Should Companies Include Restrictions in Assignee Contracts?
Anytime a company sends an employee on assignment, there are multiple issues to consider, although some tend to be overlooked. Among these are measures that can be taken — restrictive covenants in the employment contract – to help protect the employer’s business interests when an employee is on foreign soil.
These covenants, which are common in the United States but less so in other countries, include clauses designed to prevent an employee from using the employer’s information or resources illegally, either while employed or following termination.
Even if the employee is in a country that doesn’t recognize the validity of a restrictive covenant and won’t enforce it (either entirely or in part), the restriction itself can serve as a deterrent by articulating a company’s intention to protect confidentiality, trade secrets, and intellectual property.
Types of restrictive covenants
There are various types of covenants that are used, which depend upon a company’s preferences and priorities. The most common, which HR and mobility professionals are often familiar with, are as follows:
Non-competition clauses: Non-compete clauses limit employees from working with a company’s competitors (usually in the same industry). Most countries’ labor laws will limit the duration or location of these clauses to allow workers to pursue professional opportunities following termination.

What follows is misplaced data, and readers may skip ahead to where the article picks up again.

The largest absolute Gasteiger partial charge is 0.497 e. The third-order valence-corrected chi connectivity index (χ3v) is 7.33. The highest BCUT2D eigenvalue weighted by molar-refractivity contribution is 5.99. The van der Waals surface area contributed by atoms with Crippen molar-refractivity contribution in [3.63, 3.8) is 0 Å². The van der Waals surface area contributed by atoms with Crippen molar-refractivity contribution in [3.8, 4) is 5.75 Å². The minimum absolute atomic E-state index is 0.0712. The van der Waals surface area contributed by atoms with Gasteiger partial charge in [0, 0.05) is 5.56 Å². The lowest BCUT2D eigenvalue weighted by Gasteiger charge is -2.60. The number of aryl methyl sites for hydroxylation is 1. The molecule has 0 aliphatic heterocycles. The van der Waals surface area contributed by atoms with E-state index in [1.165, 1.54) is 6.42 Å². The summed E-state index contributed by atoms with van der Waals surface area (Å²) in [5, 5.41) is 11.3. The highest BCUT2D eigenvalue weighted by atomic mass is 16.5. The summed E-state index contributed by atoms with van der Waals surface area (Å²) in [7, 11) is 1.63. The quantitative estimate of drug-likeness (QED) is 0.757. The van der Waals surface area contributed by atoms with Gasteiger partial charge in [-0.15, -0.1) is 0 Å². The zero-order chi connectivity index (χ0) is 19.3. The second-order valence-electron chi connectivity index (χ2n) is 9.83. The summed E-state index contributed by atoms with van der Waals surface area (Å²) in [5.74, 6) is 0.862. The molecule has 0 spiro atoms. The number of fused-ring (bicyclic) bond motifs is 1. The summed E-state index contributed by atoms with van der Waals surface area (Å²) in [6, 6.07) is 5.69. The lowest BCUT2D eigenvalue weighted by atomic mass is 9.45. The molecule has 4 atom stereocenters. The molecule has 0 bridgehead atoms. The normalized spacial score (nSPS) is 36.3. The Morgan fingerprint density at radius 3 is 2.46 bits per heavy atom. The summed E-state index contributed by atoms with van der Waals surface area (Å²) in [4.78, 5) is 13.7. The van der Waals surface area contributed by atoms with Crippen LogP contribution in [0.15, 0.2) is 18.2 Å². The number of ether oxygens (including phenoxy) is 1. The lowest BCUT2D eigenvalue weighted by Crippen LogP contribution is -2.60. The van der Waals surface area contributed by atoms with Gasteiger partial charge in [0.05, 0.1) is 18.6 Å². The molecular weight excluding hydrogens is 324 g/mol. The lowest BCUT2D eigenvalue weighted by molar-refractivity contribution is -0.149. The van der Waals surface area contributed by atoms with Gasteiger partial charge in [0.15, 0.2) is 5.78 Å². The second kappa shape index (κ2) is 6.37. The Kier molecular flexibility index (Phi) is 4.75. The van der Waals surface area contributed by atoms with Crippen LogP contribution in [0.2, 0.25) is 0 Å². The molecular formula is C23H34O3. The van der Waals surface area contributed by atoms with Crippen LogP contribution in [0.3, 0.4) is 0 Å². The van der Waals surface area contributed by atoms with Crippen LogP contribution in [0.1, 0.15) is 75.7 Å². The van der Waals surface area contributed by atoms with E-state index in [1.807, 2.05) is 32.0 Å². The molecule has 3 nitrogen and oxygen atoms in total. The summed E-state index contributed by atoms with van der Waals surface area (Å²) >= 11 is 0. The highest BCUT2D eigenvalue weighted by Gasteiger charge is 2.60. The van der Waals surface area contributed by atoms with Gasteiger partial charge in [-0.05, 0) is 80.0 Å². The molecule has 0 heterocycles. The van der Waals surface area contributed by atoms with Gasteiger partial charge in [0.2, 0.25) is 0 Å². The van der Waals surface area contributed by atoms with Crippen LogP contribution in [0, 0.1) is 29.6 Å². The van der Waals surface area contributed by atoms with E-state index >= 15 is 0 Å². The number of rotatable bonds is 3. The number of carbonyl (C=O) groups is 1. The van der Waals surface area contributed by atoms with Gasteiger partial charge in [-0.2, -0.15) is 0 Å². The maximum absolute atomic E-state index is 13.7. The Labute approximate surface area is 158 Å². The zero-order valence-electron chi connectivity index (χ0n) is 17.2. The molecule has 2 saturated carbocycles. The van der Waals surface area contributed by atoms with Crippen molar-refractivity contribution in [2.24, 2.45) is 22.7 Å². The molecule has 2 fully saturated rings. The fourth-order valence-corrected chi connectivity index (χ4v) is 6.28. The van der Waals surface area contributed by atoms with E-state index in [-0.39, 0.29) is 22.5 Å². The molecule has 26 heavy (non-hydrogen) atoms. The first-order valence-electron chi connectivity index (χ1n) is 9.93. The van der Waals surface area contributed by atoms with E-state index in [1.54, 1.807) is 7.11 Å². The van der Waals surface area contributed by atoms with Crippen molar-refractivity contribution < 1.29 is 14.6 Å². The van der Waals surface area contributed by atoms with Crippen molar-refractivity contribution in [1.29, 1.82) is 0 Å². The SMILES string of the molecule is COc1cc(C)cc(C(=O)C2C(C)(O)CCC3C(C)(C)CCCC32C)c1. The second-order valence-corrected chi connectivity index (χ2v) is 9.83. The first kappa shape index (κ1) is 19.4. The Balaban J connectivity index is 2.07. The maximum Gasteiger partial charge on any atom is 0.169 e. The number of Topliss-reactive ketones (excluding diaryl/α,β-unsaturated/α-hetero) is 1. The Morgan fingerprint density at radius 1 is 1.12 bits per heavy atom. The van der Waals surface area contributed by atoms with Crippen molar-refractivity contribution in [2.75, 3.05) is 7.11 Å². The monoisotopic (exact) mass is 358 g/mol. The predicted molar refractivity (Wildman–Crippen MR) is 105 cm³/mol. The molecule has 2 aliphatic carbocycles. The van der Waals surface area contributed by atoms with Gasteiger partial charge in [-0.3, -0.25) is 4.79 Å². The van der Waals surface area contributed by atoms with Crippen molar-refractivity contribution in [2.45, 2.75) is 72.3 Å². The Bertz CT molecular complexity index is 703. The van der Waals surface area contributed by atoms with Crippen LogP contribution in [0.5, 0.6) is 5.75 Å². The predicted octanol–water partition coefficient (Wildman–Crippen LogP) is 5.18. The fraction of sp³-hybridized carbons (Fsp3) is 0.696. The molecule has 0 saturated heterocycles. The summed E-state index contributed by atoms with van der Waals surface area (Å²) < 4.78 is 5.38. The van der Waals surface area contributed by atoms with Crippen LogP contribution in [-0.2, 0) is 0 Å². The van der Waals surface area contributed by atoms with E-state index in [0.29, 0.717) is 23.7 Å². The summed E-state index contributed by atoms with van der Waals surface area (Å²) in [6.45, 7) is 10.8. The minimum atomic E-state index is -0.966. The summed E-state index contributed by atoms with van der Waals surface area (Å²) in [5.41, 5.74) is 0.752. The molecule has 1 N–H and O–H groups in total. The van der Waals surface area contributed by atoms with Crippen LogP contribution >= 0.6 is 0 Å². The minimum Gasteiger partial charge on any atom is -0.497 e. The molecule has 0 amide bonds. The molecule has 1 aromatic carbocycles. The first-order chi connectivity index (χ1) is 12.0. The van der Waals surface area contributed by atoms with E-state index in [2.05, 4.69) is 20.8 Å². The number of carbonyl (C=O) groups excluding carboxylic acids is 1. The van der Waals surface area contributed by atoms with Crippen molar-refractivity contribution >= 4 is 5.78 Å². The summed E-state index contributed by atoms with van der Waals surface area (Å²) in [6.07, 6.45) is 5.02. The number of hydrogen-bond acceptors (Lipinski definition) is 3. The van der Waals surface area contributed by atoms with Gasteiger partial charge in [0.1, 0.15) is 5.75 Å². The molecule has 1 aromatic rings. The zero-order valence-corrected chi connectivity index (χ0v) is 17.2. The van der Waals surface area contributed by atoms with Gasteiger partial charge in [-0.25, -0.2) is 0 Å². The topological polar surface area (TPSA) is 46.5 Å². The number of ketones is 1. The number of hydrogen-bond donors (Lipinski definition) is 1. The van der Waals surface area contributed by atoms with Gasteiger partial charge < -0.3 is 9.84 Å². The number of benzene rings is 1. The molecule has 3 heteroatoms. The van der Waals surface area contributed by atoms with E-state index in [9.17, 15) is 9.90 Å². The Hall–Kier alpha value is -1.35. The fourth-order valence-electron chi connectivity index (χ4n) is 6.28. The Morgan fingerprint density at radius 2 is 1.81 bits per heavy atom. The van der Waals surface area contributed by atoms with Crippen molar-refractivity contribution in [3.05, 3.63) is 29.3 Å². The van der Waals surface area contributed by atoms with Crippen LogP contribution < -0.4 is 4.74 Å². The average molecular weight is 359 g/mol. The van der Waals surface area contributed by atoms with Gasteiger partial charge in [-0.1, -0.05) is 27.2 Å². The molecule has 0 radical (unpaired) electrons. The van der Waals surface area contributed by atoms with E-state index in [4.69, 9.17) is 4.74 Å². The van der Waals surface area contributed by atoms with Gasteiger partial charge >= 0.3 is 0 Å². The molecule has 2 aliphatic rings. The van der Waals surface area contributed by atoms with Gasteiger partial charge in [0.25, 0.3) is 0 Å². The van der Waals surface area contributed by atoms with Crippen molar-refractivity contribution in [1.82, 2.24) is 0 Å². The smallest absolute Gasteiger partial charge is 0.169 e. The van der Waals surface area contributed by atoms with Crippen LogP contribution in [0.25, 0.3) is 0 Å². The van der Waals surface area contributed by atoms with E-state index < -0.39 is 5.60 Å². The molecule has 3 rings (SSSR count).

Non-solicitation covenants: These clauses are designed to prevent employees from soliciting business from a former employer’s clients if they decide to go out on their own, or are working for a competitor.
Restrictions against poaching: Less common than the above are covenants that prevent “poaching,” or solicitation of former coworkers to work in a new business, or for a competitor.
Confidentiality and non-disclosure clauses: Confidentiality clauses are widely used in contracts, and can be the sole protection for a company against unpermitted use of trade secrets, client information, or intellectual property.
Enforcing restrictive covenants outside the U.S.
Companies in the United States routinely take former employees to court for violations of restrictive employment covenants, and the courts are generally sympathetic to businesses that suffer losses as a result. This attitude is not shared around the world however, and other countries may favor the worker’s interests over the company’s even if there is a clear breach of contract.
To minimize the potential for this in the mobility sector, companies should avoid using clauses that work in the home country but not the host country (because they’re too limiting, for example), as they may be considered invalid and leave the company with no recourse or remedy.
In addition, companies should also consider the impact on an assignee when drafting these covenants, and whether they are actually needed. Although they may be in some industries and for some types of positions, highly restrictive terms can convey distrust and impact the assignee’s performance and level of engagement.